Erin council supports location for new telecom tower

Compromise reached between Signum Wireless, area residents

ERIN – What began with some residents “vigorously opposing” a 50-metre telecommunications tower on the 5th Line, has ended with a compromise on the tower’s height and location, and a letter of support from the town.

In a June 2022 email to the town, 5th Line resident Edward Vesel said, “I will be vigorously opposing this,” and suggested moving the tower farther from his residence.

A month earlier, Fontur International, a Richmond Hill-based urban planning group which manages 31 towers in Ontario for Signum Wireless, submitted a report to the town advising that a location had been found for a new telecommunications tower at 5128 5th Line in Erin.

Though it falls to the federal government to ultimately issue a tower operation licence, it’s up to municipalities to endorse that a proper planning process was followed to its satisfaction, and in essence, determine whether a tower is built at a certain location.

When municipalities don’t have their own tower sitting process, planners default to Innovation, Science and Economic Development Canada’s guidelines.

Only when the planning and consultation process is completed, in agreement with the municipality, can a tower be built.

Three complaints about the proposal were emailed during a 35-day consultation period last summer.

They included concerns about a loss in property value, quality of life, health and safety, aesthetics and visibility of the tower.

Speaking specifically to health and safety concerns, Brendan Chiu of Fontur International wrote in an email to a concerned resident that Health Canada has established acceptable limits for exposing Canadians to electromagnetic radio frequency energy.

That maximum, according to Chiu’s email, is 50 times lower than the threshold needed for potential adverse health effects.

“The limit of Safety Code 6 in Canada is 5.83 watts per meter squared. The signal from a carrier tower at a distance of 30 meters from the tower is greater than 10,000 times below this standard,” Chiu wrote.

“By the time the signal travels inside the homes in the area around the tower the signal is measured in milliwatts.”

A yellow dot illustrates the only location agreeable to 5th Line residents for the installation of a 35-metre telecommunications tower. The location was determined by residents during a July 29 site visit by a representative acting on behalf of Signum Wireless. April 13 Erin council meeting agenda package image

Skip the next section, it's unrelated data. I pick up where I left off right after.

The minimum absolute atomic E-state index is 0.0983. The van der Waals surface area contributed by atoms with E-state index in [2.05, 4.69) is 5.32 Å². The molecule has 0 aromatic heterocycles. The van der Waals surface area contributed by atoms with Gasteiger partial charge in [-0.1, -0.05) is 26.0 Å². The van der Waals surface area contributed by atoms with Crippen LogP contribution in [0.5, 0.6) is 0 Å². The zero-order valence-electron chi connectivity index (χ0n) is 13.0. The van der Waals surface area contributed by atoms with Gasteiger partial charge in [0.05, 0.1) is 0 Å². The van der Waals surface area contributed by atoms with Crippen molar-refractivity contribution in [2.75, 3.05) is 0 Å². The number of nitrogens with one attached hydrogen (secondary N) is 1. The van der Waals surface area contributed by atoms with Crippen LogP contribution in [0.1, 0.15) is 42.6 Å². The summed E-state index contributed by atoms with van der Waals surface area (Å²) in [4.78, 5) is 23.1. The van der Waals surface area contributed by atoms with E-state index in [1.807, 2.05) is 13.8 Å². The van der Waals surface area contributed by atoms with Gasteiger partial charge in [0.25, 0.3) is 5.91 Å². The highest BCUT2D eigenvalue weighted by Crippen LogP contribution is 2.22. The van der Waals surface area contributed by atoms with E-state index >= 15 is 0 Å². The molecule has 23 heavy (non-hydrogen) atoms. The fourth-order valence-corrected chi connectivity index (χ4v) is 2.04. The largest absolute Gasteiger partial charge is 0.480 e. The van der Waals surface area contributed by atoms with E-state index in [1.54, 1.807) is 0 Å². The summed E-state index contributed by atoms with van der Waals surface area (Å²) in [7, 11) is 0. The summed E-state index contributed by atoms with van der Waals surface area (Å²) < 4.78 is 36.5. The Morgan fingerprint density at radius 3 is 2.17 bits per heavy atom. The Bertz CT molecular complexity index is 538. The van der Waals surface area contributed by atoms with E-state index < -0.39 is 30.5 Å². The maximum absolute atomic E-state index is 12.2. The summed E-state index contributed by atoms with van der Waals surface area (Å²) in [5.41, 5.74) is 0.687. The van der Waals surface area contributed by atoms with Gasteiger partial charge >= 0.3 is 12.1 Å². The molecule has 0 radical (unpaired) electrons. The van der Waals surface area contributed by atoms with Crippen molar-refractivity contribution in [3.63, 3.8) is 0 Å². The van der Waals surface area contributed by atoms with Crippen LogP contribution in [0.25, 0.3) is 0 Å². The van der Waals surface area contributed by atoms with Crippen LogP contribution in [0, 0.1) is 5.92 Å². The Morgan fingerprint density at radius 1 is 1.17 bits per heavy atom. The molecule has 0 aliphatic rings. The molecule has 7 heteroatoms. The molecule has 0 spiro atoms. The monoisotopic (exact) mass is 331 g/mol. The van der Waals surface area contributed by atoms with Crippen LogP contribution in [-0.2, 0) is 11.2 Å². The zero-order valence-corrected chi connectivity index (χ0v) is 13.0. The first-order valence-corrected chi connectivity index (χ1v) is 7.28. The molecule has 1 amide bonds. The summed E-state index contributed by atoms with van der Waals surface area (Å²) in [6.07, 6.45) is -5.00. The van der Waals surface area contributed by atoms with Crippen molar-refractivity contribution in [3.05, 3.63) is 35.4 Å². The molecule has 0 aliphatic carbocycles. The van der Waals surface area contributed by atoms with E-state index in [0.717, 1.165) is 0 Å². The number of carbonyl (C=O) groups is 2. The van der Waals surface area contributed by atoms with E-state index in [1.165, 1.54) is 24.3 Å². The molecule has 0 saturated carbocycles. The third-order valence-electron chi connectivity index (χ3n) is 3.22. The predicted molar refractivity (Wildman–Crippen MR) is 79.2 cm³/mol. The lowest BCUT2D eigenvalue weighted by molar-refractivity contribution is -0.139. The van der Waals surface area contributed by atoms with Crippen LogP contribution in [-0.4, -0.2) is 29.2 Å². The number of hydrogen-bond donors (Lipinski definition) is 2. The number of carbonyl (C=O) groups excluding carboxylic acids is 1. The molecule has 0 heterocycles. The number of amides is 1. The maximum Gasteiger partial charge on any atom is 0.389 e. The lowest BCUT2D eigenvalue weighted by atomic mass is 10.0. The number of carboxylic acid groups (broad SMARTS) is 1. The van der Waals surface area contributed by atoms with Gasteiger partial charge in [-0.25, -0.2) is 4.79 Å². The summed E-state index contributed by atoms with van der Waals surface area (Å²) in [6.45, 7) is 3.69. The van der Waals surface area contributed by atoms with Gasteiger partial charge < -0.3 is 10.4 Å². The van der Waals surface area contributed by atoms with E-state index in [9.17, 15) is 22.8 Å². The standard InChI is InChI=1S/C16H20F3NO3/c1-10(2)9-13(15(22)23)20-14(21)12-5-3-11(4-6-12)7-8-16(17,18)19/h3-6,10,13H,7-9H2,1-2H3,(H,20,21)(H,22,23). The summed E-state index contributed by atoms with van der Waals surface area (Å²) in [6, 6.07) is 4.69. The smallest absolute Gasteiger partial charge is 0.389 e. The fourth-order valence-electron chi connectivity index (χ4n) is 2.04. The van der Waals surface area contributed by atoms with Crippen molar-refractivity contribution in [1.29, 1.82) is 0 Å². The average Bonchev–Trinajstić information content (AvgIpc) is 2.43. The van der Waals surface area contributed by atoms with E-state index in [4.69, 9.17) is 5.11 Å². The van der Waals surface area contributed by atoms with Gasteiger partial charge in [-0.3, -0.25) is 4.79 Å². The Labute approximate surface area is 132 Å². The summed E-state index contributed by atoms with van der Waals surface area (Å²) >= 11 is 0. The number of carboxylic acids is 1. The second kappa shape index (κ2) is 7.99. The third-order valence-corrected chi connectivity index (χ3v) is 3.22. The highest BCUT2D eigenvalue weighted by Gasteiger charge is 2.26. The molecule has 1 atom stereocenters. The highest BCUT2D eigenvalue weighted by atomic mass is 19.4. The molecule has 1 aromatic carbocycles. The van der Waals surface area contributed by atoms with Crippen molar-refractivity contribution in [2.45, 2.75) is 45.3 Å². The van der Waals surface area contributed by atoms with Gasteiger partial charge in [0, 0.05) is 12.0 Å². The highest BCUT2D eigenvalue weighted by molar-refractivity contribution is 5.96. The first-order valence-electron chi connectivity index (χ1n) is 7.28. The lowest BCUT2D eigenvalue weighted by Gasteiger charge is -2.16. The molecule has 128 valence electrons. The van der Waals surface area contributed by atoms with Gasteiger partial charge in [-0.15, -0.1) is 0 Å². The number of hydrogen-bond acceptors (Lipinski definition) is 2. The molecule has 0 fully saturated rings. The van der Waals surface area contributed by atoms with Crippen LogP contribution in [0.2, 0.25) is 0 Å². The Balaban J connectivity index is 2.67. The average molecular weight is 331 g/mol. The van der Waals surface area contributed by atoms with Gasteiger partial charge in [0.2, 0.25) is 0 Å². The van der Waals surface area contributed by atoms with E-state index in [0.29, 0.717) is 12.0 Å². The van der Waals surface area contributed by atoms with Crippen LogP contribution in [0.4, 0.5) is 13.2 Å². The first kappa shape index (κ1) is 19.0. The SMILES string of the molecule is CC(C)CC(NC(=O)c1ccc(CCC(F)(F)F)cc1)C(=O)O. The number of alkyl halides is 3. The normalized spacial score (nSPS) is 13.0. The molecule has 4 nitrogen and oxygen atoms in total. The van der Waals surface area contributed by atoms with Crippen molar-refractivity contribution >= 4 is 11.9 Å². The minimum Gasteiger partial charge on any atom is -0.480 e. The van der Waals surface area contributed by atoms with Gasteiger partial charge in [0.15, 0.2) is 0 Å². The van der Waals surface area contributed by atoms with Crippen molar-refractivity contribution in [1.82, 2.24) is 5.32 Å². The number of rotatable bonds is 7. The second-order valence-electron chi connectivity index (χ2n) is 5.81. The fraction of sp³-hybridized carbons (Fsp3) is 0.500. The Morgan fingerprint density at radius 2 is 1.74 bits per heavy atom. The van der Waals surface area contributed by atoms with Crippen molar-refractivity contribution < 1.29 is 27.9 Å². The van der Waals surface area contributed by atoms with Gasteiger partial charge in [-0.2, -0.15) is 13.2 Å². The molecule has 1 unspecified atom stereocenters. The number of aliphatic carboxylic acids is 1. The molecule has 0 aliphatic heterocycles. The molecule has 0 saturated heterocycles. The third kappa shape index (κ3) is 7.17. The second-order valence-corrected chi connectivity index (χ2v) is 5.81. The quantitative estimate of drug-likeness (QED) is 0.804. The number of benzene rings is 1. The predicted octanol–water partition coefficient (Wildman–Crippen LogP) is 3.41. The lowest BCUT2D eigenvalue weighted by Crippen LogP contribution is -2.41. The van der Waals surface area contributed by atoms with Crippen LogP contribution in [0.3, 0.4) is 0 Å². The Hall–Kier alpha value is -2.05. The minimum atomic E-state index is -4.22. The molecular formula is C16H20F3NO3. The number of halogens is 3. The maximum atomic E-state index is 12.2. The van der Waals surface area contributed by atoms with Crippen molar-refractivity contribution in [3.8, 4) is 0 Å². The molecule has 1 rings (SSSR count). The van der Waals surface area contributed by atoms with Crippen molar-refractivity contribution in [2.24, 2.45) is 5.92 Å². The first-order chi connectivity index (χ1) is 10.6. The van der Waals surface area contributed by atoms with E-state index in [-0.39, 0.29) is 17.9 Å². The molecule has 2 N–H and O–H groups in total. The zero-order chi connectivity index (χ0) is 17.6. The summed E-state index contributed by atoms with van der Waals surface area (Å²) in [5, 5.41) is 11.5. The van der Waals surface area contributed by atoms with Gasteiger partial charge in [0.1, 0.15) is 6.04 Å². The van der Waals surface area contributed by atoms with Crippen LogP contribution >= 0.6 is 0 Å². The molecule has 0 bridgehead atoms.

But the concerns with aesthetics and property values remained at a June 30 public meeting.

“We are very unhappy with this location,” Vesel said at the meeting, attended by Chiu.

Councillor John Brennan suggested moving the tower closer to the landlord’s house “as the landlord is being compensated.”

Other councillors also empathized with Vesel’s concerns.

Chiu organized a July 29 site visit, writing in a March 8 report summarizing the public consultation process, that he wanted to “reach an understanding” with neighbouring 5th Line residents, including Scott Einmann and Dave Anderson.

The visit lasted two-and-a-half hours, during which Chiu heard concerns of aesthetics, vistas, and influence on property values, according to his report.

Chiu proposed alternative locations, but a February 2023 email from Anderson stated residents wouldn’t budge on their proposed location for the tower.

“We will only agree to a 35 [metre] self-support tower in the last proposed location,” the email stated.

Signum Wireless ultimately agreed to shave 15 metres, reducing the tower’s height to the 35 metres requested, from the 50 metres proposed.

The wireless company also agreed to the location demanded by residents.

“This location is the best-case scenario for all parties involved as it mitigates the visual impact as much as possible to the surrounding area and addresses concerns from the public and council,” states Chiu’s report.

At an April 13 council meeting, Brennan told Chiu he was glad neighbours could be satisfied in the end.

“That doesn’t always happen,” he remarked, thanking Chiu for this part.

Brennan noted the town doesn’t have its own tower protocol and asked staff to consider the merit of developing one.

“Something to think about,” he said, adding he wasn’t seeking a formal report from staff.

Fontur International and Signum Wireless did not responded to requests from the Advertiser seeking details about use of the tower and when construction is expected to begin.